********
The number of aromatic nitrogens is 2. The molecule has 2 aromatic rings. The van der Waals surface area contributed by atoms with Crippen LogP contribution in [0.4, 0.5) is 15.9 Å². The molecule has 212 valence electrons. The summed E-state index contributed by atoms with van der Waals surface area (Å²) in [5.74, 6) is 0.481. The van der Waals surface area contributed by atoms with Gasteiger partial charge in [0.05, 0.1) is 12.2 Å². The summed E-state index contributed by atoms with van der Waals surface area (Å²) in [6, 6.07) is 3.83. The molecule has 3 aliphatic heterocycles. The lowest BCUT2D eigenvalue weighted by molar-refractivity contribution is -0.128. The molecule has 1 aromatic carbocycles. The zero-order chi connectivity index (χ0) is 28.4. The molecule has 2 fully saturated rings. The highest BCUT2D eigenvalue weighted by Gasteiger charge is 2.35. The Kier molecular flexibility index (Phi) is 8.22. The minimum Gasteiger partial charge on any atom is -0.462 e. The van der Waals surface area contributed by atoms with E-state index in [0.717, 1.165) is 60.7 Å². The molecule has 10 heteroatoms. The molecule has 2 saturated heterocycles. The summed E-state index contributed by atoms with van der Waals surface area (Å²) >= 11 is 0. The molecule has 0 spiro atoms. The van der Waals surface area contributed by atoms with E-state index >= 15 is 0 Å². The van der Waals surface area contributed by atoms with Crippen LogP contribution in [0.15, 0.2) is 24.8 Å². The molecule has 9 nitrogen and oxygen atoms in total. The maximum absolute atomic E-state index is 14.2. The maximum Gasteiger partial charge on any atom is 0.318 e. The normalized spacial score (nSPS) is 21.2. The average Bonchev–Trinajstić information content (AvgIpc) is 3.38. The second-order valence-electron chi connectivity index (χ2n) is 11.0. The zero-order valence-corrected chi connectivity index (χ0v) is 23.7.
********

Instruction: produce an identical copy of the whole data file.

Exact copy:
The number of aromatic nitrogens is 2. The molecule has 2 aromatic rings. The van der Waals surface area contributed by atoms with Crippen LogP contribution in [0.4, 0.5) is 15.9 Å². The molecule has 212 valence electrons. The summed E-state index contributed by atoms with van der Waals surface area (Å²) in [5.74, 6) is 0.481. The van der Waals surface area contributed by atoms with Gasteiger partial charge in [0.05, 0.1) is 12.2 Å². The summed E-state index contributed by atoms with van der Waals surface area (Å²) in [6, 6.07) is 3.83. The molecule has 3 aliphatic heterocycles. The lowest BCUT2D eigenvalue weighted by molar-refractivity contribution is -0.128. The molecule has 1 aromatic carbocycles. The zero-order chi connectivity index (χ0) is 28.4. The molecule has 2 fully saturated rings. The highest BCUT2D eigenvalue weighted by Gasteiger charge is 2.35. The Kier molecular flexibility index (Phi) is 8.22. The minimum Gasteiger partial charge on any atom is -0.462 e. The van der Waals surface area contributed by atoms with E-state index in [0.717, 1.165) is 60.7 Å². The molecule has 10 heteroatoms. The molecule has 2 saturated heterocycles. The summed E-state index contributed by atoms with van der Waals surface area (Å²) >= 11 is 0. The molecule has 0 spiro atoms. The van der Waals surface area contributed by atoms with E-state index >= 15 is 0 Å². The van der Waals surface area contributed by atoms with Crippen LogP contribution in [0.15, 0.2) is 24.8 Å². The molecule has 9 nitrogen and oxygen atoms in total. The maximum absolute atomic E-state index is 14.2. The maximum Gasteiger partial charge on any atom is 0.318 e. The normalized spacial score (nSPS) is 21.2. The average Bonchev–Trinajstić information content (AvgIpc) is 3.38. The second-order valence-electron chi connectivity index (χ2n) is 11.0. The zero-order valence-corrected chi connectivity index (χ0v) is 23.7.